Technical use black chromium coating is typical optical equipment and the like, as anti- reflective surface. The surface of the black chromium mainly consist chromium oxide.
Black chromium is not glossy and shinyChromium is probably best known from shiny and chrome parts, such rims on cars etc. Therefore, for many perhaps it is hard to imagine black chromium.
Chromium in steel is generally used in order to make it stainless, and is used by the anodization of aluminum, wherein the surface of the work piece is actually being converted to the ruby.
Chrome occurrences worldwideChromium is commercially extracted from the mineral chromites, and the majority of world production comes from South Africa, Kazakhstan, India and Turkey. There are still many untouched deposits of chromites, most are around Kazakhstan and southern Africa.
The pure chromium metal is recovered by heating the chromites along with aluminum and silicon.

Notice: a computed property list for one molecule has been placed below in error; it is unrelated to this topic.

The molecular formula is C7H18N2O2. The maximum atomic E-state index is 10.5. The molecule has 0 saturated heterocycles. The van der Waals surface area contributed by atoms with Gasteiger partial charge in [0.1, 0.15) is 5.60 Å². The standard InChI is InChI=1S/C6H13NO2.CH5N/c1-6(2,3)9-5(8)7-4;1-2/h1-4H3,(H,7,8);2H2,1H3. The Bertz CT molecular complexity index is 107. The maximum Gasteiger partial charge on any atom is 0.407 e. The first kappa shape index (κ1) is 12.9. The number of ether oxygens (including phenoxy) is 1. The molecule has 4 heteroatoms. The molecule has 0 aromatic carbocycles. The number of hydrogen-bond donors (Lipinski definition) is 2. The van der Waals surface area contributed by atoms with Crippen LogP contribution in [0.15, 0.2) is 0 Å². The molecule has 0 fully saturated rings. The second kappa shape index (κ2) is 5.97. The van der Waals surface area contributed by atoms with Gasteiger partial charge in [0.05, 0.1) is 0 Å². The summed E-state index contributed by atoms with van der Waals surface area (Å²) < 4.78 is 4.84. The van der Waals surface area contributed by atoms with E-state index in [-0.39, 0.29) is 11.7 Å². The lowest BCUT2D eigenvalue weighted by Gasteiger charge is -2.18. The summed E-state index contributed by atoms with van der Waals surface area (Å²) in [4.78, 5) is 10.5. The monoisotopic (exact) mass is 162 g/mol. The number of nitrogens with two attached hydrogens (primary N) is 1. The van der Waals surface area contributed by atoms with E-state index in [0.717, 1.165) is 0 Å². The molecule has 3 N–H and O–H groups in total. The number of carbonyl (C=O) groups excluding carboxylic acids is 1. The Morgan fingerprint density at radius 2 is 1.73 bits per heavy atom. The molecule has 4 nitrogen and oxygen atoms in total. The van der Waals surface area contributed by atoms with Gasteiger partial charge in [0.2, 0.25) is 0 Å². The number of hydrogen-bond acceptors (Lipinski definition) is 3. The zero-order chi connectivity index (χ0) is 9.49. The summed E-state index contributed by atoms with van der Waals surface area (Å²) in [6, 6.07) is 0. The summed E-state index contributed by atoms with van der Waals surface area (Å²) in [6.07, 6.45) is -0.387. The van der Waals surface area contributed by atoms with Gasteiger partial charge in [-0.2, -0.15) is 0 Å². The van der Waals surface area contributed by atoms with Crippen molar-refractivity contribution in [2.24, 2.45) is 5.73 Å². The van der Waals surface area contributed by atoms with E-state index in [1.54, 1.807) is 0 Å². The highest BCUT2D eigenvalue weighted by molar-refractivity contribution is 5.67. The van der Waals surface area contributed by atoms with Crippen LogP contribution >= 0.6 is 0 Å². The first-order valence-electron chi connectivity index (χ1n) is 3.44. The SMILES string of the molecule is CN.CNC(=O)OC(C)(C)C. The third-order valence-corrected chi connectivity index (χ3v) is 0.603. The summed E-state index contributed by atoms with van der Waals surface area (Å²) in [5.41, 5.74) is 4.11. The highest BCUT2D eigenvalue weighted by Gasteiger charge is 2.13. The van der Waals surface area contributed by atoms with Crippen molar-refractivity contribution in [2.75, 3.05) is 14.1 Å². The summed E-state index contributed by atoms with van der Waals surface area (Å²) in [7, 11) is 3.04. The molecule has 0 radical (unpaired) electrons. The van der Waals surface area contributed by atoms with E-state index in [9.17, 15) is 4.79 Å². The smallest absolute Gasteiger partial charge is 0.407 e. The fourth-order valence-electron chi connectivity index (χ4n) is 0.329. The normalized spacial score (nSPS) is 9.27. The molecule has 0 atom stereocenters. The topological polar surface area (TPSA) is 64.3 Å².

The story of chromiumChrome takes its name from the Greek word chroma, meaning color, because they form chemical compounds in many different colors.
In the mid- 1700s, there was discovered an orange- red mineral in the Ural Mountains. Without having total control over what was found, the mineral was called the Siberian red lead. In fact it was lead-chromate, or what we know today as the mineral crocoite.
It was soon common to use minerals as a colorant in paints and textiles, and a yellow color made of crocoite became a trend in the late 1700s.
At the turn of the century to the 1800s found Nicolas- Louis Vauquelin out of mixing crocoite with hydrochloric acid , and by heating the mixture up he got a free metal; chromium. He also found traces of chromium in precious stones like ruby and emerald.
In the 1800s, chrome still primarily used as a dye and leather tanning, but today is used mostly in metal alloys, and a part in the chemical industry.
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